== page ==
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today's howtos

  • How to install go1.19beta on Ubuntu 22.04 – NextGenTips

    In this tutorial, we are going to explore how to install go on Ubuntu 22.04 Golang is an open-source programming language that is easy to learn and use. It is built-in concurrency and has a robust standard library. It is reliable, builds fast, and efficient software that scales fast. Its concurrency mechanisms make it easy to write programs that get the most out of multicore and networked machines, while its novel-type systems enable flexible and modular program constructions. Go compiles quickly to machine code and has the convenience of garbage collection and the power of run-time reflection. In this guide, we are going to learn how to install golang 1.19beta on Ubuntu 22.04. Go 1.19beta1 is not yet released. There is so much work in progress with all the documentation.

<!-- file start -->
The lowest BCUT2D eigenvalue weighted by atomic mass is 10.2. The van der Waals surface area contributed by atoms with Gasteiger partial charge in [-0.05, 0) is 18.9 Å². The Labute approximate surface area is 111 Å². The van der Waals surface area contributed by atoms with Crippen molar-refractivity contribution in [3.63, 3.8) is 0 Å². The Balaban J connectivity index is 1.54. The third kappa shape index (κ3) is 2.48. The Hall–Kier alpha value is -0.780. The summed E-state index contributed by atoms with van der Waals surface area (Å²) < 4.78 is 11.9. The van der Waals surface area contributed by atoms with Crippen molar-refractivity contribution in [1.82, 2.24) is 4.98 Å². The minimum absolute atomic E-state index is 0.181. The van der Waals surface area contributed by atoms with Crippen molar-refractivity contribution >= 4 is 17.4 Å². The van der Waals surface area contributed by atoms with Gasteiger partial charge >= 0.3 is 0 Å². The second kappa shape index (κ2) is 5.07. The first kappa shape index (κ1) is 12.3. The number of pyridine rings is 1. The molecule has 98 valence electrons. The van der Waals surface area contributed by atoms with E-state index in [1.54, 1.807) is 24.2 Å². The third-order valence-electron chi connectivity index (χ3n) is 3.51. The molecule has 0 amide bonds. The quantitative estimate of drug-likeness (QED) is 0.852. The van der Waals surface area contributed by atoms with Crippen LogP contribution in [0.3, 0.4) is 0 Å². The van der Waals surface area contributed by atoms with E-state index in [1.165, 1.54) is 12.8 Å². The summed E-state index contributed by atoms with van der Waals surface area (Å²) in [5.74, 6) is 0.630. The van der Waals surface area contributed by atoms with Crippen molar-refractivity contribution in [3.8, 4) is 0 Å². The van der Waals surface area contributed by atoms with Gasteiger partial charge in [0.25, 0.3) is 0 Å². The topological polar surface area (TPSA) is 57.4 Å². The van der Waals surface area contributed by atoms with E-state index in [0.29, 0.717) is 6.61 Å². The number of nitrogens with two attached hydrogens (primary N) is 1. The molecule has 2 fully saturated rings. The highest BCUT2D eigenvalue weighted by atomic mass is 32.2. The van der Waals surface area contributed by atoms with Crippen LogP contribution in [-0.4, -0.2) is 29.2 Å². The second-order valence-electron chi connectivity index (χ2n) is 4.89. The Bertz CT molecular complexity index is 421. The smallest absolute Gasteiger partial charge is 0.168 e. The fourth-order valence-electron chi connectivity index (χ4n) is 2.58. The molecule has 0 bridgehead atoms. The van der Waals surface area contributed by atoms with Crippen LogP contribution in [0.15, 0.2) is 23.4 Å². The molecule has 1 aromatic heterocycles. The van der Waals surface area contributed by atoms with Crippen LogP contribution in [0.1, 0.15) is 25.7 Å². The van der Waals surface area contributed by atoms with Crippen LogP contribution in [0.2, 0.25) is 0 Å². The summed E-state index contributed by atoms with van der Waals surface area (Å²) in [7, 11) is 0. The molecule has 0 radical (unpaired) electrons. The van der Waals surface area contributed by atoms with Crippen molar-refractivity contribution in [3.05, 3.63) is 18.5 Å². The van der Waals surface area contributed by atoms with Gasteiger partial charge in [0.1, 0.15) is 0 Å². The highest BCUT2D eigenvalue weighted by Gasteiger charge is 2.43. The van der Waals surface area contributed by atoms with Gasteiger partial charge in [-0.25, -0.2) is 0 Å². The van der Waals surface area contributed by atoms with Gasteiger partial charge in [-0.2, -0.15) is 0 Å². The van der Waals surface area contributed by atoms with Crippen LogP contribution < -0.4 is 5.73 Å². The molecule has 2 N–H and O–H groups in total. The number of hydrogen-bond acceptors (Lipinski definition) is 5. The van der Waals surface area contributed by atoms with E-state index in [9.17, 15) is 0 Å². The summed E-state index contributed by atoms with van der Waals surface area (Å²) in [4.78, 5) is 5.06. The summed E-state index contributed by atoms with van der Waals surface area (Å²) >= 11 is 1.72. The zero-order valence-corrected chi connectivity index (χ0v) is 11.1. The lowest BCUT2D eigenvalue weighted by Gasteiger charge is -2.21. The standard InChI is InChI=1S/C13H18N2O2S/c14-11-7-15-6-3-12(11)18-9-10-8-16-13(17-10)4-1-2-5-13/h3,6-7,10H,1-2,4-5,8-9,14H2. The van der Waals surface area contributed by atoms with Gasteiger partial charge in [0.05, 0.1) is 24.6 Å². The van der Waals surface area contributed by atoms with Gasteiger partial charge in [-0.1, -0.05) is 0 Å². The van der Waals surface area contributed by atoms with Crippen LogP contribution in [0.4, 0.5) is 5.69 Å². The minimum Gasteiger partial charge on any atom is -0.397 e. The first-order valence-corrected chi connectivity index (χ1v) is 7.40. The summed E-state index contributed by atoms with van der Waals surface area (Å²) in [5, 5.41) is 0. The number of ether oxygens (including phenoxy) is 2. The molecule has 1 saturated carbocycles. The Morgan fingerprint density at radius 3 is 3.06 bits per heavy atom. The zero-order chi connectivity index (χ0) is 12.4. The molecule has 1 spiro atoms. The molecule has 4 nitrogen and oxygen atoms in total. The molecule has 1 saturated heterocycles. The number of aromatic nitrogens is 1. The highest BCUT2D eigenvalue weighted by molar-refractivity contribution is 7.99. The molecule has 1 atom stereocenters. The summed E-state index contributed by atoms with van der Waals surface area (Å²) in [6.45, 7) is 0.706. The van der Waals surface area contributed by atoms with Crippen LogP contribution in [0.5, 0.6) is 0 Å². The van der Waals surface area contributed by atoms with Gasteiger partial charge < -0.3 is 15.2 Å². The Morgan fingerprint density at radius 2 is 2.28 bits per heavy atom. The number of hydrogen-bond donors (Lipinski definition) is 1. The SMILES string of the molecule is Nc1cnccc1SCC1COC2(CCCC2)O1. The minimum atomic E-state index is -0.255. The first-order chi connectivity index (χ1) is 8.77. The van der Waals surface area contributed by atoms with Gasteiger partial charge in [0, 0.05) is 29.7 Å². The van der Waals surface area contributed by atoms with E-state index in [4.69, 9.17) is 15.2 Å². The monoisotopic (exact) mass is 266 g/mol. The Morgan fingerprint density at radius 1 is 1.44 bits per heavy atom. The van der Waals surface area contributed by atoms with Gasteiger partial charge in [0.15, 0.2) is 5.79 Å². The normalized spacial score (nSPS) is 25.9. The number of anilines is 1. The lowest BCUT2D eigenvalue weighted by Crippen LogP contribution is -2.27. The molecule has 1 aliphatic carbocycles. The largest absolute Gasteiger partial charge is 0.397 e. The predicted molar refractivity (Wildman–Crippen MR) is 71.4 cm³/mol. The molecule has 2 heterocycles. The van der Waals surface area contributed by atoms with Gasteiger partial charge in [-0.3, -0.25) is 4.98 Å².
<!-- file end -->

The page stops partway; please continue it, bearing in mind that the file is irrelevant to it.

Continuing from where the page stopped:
• molecule test: failed to connect to bus in systemd container - openQA bites

    Ansible Molecule is a project to help you test your ansible roles. I’m using molecule for automatically testing the ansible roles of geekoops.

  • How To Install MongoDB on AlmaLinux 9 - idroot

    In this tutorial, we will show you how to install MongoDB on AlmaLinux 9. For those of you who didn’t know, MongoDB is a high-performance, highly scalable document-oriented NoSQL database. Unlike in SQL databases where data is stored in rows and columns inside tables, in MongoDB, data is structured in JSON-like format inside records which are referred to as documents. The open-source attribute of MongoDB as a database software makes it an ideal candidate for almost any database-related project. This article assumes you have at least basic knowledge of Linux, know how to use the shell, and most importantly, you host your site on your own VPS. The installation is quite simple and assumes you are running in the root account, if not you may need to add ‘sudo‘ to the commands to get root privileges. I will show you the step-by-step installation of the MongoDB NoSQL database on AlmaLinux 9. You can follow the same instructions for CentOS and Rocky Linux.